FIG. 14 is a schematic representation of decoding a signal in which information is encoded by the timing of the occurrence of events within time intervals. The decoding can be performed, e.g., by a decoder such as decoder 1205 (FIG. 12).

Decoding translates information encoded in time-based code signal 1220 into a signal 1230 that represents information 1225 in an ordered, finite set of discrete digits. In the illustrated implementation, information 1225 is expressed in signal 1230 in binary as a series of high binary digits 1405 (i.e., “1's”) and low binary digits 1410 (i.e., “0's”).

Time-based code signal 1220 includes a collection of time intervals 1420, each of which corresponds to a digit 1405, 1410 within signal 1230. Each time interval 1420 includes a respective data event 1425. The timing of data events 1425 within individual time intervals 1420 indicates the state of the digit 1405, 1410 corresponding to that time interval 1420. For example, in the illustrated implementation, data events 1425 in intervals 1420 corresponding to high state digits 1405 occur at times 1430 near the beginning of those intervals 1420. Data events 1425 in intervals 1420 corresponding to low state digits 1405 occur at times 1435 near the middle of those intervals 1420. Times 1430 are distinguishable from times 1435.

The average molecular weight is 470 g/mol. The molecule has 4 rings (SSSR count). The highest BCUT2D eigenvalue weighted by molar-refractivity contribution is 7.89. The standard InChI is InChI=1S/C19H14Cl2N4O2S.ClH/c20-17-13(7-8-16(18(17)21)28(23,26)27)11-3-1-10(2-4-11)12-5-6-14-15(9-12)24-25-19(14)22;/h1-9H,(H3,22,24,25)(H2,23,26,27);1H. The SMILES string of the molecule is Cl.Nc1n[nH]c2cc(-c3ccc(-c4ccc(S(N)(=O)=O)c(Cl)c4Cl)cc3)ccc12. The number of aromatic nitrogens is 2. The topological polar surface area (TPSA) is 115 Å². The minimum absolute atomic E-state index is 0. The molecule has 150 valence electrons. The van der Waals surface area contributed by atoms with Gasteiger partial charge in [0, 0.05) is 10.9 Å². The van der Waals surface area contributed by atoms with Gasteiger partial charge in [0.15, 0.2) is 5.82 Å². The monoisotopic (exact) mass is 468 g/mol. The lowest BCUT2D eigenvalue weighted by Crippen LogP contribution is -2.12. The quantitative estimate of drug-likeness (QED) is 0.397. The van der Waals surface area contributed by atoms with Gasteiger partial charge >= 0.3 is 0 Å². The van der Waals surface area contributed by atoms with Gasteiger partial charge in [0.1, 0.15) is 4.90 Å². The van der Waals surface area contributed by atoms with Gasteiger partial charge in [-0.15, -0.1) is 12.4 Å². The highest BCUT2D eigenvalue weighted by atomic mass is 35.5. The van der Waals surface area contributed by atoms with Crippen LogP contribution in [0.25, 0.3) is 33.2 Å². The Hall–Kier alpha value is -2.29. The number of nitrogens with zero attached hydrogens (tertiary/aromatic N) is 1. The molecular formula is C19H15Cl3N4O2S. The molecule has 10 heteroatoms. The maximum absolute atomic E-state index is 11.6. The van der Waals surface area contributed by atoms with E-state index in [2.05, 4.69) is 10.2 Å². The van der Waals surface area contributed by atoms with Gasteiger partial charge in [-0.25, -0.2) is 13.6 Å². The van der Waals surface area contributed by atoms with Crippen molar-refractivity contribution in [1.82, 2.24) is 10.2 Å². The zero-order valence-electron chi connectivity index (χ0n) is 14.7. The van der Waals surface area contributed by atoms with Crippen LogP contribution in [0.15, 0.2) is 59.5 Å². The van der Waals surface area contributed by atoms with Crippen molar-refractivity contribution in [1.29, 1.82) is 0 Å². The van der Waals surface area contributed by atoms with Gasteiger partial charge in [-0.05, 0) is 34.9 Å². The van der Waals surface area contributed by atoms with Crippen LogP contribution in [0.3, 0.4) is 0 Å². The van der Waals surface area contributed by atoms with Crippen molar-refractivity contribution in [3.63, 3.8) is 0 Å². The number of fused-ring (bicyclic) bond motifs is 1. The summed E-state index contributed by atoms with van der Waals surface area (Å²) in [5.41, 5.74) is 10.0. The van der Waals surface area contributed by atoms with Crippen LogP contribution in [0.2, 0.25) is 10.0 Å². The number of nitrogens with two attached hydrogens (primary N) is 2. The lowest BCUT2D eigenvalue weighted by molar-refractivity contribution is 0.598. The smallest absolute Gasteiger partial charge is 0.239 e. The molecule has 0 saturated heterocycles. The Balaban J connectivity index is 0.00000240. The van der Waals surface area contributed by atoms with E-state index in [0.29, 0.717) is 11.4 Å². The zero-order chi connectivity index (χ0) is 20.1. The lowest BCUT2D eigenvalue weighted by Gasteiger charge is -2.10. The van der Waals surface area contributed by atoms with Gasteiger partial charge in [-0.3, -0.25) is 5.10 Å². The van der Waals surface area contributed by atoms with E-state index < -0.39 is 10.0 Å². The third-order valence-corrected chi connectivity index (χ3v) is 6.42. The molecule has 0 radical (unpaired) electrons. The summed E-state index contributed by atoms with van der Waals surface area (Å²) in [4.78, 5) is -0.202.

In the illustrated implementation, data events 1425 are pulses that transition from a baseline (i.e., a “resting”) state 2140 to a high (i.e., an “excited”) state 1445 and then return to the baseline resting state 1440. In some implementations, the initial transitions from baseline state 2140 to high state 1445 can be identified and treated as the times at which data events 1425 occur. In other implementations, the return transitions from high state 1445 to baseline state 2140 can be identified and treated as the times at which data events 325 occur. In some implementations, data event 1425 are transient pulses in that the initial and return transitions are so close in time that they are indistinguishable to, e.g., time encoder 1205. The time at which a transient data event 1425 occurs is identified based on the apparent coincident occurrence of the initial and return transition.

In some implementations, the shapes of different data events 1425 can be indistinguishable from one another and different data events 1425 can be distinguished only by virtue of their timing. Further, in some implementations, data events 1425 can be binary events in that they occur in only two possible times, namely, at a first time or at a second time within an interval.